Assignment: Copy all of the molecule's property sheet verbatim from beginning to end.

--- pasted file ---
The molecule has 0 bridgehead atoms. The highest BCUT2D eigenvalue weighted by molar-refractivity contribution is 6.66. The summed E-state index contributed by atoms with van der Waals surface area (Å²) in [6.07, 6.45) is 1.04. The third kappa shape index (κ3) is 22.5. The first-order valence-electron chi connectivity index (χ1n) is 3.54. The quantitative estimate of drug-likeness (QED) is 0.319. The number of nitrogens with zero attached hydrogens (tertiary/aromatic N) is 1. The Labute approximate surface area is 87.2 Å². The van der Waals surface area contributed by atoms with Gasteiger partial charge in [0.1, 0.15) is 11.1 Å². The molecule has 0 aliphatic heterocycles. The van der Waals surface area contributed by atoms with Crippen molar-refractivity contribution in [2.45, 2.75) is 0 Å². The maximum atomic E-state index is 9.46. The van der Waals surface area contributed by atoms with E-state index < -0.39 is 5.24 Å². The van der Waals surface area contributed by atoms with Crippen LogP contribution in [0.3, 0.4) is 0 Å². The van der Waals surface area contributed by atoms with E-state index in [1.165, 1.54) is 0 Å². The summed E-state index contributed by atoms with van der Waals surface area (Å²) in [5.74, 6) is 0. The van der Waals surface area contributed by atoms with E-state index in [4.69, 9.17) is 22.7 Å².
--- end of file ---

The molecule has 0 bridgehead atoms. The highest BCUT2D eigenvalue weighted by molar-refractivity contribution is 6.66. The summed E-state index contributed by atoms with van der Waals surface area (Å²) in [6.07, 6.45) is 1.04. The third kappa shape index (κ3) is 22.5. The first-order valence-electron chi connectivity index (χ1n) is 3.54. The quantitative estimate of drug-likeness (QED) is 0.319. The number of nitrogens with zero attached hydrogens (tertiary/aromatic N) is 1. The Labute approximate surface area is 87.2 Å². The van der Waals surface area contributed by atoms with Gasteiger partial charge in [0.1, 0.15) is 11.1 Å². The molecule has 0 aliphatic heterocycles. The van der Waals surface area contributed by atoms with Crippen molar-refractivity contribution in [2.45, 2.75) is 0 Å². The maximum atomic E-state index is 9.46. The van der Waals surface area contributed by atoms with E-state index < -0.39 is 5.24 Å². The van der Waals surface area contributed by atoms with Crippen LogP contribution in [0.3, 0.4) is 0 Å². The van der Waals surface area contributed by atoms with E-state index in [1.165, 1.54) is 0 Å². The summed E-state index contributed by atoms with van der Waals surface area (Å²) in [5.74, 6) is 0. The van der Waals surface area contributed by atoms with E-state index in [4.69, 9.17) is 22.7 Å².